Editors' Note: Guest blogger Greta Christina is editor of the new anthology, "Best Erotic Comics," and "Paying For It: A Guide by Sex Workers for Their Clients," a book of advice for sex work customers, written by sex workers and former sex workers, published by Greenery Press.
Who is marriage for now?
And what is it, anyway?
I want to tell a story. Two stories, I guess, about two weddings that show how radically the answer to that question has changed in just the past few years.
The first time Ingrid and I got married at City Hall, the whole thing had a very different feel. Mayor Gavin Newsom's decision in 2004 to authorize same-sex marriages in San Francisco came totally out of left field, and everyone knew that it would probably be overturned by the courts. (Which, of course, it was.) So underlying the exuberant joy was a feeling of urgency- a knowledge that there was an axe hanging over our heads that could drop any time, and an almost panicky feeling of needing to get your joy in under the wire.
There were huge lines out City Hall doors. Dozens of ad-hoc officiants who had been specially deputized to perform weddings. A dozen or more weddings happening all over City Hall at any given time, all day, every day. It was a lean, mean, fast-moving wedding machine. We couldn't even get very dressed up, because we didn't know if we'd have to wait in line in the rain all day (we got very lucky and got a dry day for our wedding); we signed our papers on the steps of City Hall.
And, of course, the overwhelming majority of those weddings were same-sex. If you were a straight couple wanting to get married at City Hall that first week, and you hadn't already made an appointment, you were out of luck. It was a happy, joyful mob scene... and it was all about the queers.
So the whole thing was less like being welcomed into society as first-class citizens, and more like a massive act of queer civil disobedience (improbably led by the Mayor of the city.)
Last month's wedding, the second time Ingrid and I got married at City Hall, was different.
There was no mob scene, no line out the door. There is a possible deadline -- the court decision legalizing same-sex marriage in California could be overturned by a ballot initiative in November -- but November is a ways away, and nobody was feeling that if they didn't get married that day they might never get the chance.
There were certainly a whole lot more weddings happening than there would normally be on a Thursday at City Hall, with extra officiants on hand and a host of volunteers there to shepherd everyone through the process. But it was much calmer, much more business as usual, than the weddings in 2004. It still felt like history in the making, and everyone there was aware of it... but it was a much more peaceful joy, a gentle folding of a new flavor into the batter.
And here's the thing, the point I want to make:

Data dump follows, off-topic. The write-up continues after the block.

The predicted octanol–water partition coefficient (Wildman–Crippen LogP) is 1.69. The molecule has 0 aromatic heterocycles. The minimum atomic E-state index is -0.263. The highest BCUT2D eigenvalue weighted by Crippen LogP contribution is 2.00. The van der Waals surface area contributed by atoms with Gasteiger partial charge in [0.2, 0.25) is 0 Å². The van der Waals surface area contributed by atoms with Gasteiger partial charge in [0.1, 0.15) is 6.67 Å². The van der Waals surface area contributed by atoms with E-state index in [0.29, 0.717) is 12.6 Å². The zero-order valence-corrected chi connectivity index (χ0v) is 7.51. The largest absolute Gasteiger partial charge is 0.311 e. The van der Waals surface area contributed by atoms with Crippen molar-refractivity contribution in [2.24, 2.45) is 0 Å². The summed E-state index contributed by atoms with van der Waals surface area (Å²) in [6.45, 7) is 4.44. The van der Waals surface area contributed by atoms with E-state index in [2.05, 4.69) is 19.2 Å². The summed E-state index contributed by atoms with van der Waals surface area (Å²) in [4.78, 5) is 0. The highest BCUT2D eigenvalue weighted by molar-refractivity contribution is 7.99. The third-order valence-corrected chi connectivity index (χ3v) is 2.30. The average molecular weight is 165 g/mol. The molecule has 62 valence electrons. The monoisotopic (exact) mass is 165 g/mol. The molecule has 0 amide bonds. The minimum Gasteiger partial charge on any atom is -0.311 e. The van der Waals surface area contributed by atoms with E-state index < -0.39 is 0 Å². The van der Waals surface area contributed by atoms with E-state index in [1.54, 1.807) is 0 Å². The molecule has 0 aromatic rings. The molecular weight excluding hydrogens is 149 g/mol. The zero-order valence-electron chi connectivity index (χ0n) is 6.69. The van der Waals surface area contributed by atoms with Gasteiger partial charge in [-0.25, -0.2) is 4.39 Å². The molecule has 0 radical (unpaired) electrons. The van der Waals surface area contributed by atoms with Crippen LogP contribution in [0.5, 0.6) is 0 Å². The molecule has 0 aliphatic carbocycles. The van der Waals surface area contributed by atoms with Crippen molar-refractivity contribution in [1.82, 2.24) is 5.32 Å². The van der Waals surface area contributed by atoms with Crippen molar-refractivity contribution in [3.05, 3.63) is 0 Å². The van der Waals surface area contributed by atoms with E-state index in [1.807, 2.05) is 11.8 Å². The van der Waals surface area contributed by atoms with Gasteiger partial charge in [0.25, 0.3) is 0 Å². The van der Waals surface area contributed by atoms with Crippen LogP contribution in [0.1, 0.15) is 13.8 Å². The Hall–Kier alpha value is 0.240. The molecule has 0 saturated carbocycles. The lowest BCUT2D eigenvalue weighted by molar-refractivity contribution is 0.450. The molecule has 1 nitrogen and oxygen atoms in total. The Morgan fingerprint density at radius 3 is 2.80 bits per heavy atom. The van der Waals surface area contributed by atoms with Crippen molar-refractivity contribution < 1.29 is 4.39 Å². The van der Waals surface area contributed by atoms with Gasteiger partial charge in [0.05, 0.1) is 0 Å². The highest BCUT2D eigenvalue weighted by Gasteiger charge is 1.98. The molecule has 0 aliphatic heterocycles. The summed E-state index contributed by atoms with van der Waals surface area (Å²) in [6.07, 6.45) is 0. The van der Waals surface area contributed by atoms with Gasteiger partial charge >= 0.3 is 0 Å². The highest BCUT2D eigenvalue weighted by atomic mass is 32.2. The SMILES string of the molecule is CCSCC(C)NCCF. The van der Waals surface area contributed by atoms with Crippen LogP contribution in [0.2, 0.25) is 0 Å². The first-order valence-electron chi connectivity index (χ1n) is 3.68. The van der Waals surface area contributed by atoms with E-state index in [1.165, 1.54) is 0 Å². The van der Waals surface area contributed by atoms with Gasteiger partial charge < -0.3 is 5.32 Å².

It wasn't just same-sex couples getting married that day.
There were plenty of opposite-sex couples getting married at City Hall the day we were there. In fact, when we signed in for our appointment to get our license and have our ceremony, the schedule listed the couples as "Same sex" or "Opposite sex." And just from a quick glance, it looked like it was running about half and half.
So there we were in City Hall: a City Hall dotted with women marrying women, and men marrying men, and women marrying men.
And it struck me:
This is huge.
This is the change: the change we've been working and fighting for.
This is exactly the way it should be.
In California, at least, marriage has changed. It's not longer a relationship and contract between a man and a woman. It's a relationship and contract between two people. Any two people.
In California (and Massachusetts, Canada, Spain, and a few other places around the world), marriage is no longer about maleness and femaleness; the man's role and the woman's role in the family; the husband and the wife. It's about two people. Spouse 1 and Spouse 2, as they put it on the forms we filled out.
Ingrid is my wife and I am hers. And that means essentially the same thing as the fact that our friends Tim and Josie are husband and wife.
I think this is what I was getting at when I wrote How Gay Marriage Is Destroying Normal Marriage -- No, Really. Same sex marriage is changing what marriage is -- for everybody. For the men and women getting married in City Hall the day Ingrid and I got married, marriage won't be the same. The fact that Ingrid and I were getting married the same day that they were means that their marriages won't be the same. They won't mean the same thing.
The 2004 weddings were about the queers. June's weddings were about everybody.
Important note: The deadline is a few months off, but there is a deadline. In November, there will be an initiative on the California ballot, asking voters to amend the state Constitution and ban same-sex marriage. If you think this issue and this movement are important, please consider supporting Equality California.